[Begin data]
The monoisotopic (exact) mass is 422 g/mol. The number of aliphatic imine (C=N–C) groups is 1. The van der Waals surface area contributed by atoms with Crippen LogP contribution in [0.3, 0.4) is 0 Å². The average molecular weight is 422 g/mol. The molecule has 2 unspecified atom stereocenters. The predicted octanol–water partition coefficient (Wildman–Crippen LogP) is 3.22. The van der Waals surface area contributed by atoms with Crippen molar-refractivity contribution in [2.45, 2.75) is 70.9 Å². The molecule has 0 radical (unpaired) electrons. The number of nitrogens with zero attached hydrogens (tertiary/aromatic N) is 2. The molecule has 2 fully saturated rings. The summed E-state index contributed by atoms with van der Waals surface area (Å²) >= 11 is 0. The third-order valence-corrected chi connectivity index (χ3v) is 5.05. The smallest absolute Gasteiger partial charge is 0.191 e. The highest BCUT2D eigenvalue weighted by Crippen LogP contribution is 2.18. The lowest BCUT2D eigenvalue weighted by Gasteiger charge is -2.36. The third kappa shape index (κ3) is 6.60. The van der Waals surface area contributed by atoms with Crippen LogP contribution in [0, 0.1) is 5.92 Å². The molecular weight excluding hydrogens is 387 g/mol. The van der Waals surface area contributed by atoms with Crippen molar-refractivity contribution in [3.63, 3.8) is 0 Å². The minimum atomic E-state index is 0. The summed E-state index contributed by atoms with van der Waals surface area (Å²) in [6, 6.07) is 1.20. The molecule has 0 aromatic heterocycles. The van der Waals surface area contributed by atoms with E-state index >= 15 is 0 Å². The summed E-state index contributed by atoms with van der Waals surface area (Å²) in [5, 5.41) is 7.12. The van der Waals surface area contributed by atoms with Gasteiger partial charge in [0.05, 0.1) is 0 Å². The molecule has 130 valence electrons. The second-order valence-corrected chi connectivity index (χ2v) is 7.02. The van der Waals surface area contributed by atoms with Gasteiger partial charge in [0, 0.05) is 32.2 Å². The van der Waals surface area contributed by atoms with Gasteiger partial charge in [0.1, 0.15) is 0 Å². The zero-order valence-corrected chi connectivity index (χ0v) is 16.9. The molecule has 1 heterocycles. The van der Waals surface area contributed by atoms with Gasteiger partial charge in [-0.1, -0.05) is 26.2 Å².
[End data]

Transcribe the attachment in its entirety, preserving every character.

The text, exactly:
The monoisotopic (exact) mass is 422 g/mol. The number of aliphatic imine (C=N–C) groups is 1. The van der Waals surface area contributed by atoms with Crippen LogP contribution in [0.3, 0.4) is 0 Å². The average molecular weight is 422 g/mol. The molecule has 2 unspecified atom stereocenters. The predicted octanol–water partition coefficient (Wildman–Crippen LogP) is 3.22. The van der Waals surface area contributed by atoms with Crippen molar-refractivity contribution in [2.45, 2.75) is 70.9 Å². The molecule has 0 radical (unpaired) electrons. The number of nitrogens with zero attached hydrogens (tertiary/aromatic N) is 2. The molecule has 2 fully saturated rings. The summed E-state index contributed by atoms with van der Waals surface area (Å²) >= 11 is 0. The third-order valence-corrected chi connectivity index (χ3v) is 5.05. The smallest absolute Gasteiger partial charge is 0.191 e. The highest BCUT2D eigenvalue weighted by Crippen LogP contribution is 2.18. The lowest BCUT2D eigenvalue weighted by Gasteiger charge is -2.36. The third kappa shape index (κ3) is 6.60. The van der Waals surface area contributed by atoms with Crippen LogP contribution in [0, 0.1) is 5.92 Å². The molecular weight excluding hydrogens is 387 g/mol. The van der Waals surface area contributed by atoms with Crippen molar-refractivity contribution in [3.63, 3.8) is 0 Å². The minimum atomic E-state index is 0. The summed E-state index contributed by atoms with van der Waals surface area (Å²) in [6, 6.07) is 1.20. The molecule has 0 aromatic heterocycles. The van der Waals surface area contributed by atoms with E-state index >= 15 is 0 Å². The summed E-state index contributed by atoms with van der Waals surface area (Å²) in [5, 5.41) is 7.12. The van der Waals surface area contributed by atoms with Gasteiger partial charge in [0.05, 0.1) is 0 Å². The molecule has 130 valence electrons. The second-order valence-corrected chi connectivity index (χ2v) is 7.02. The van der Waals surface area contributed by atoms with Gasteiger partial charge in [0, 0.05) is 32.2 Å². The van der Waals surface area contributed by atoms with Gasteiger partial charge in [0.1, 0.15) is 0 Å². The zero-order valence-corrected chi connectivity index (χ0v) is 16.9. The molecule has 1 heterocycles. The van der Waals surface area contributed by atoms with Gasteiger partial charge in [-0.1, -0.05) is 26.2 Å².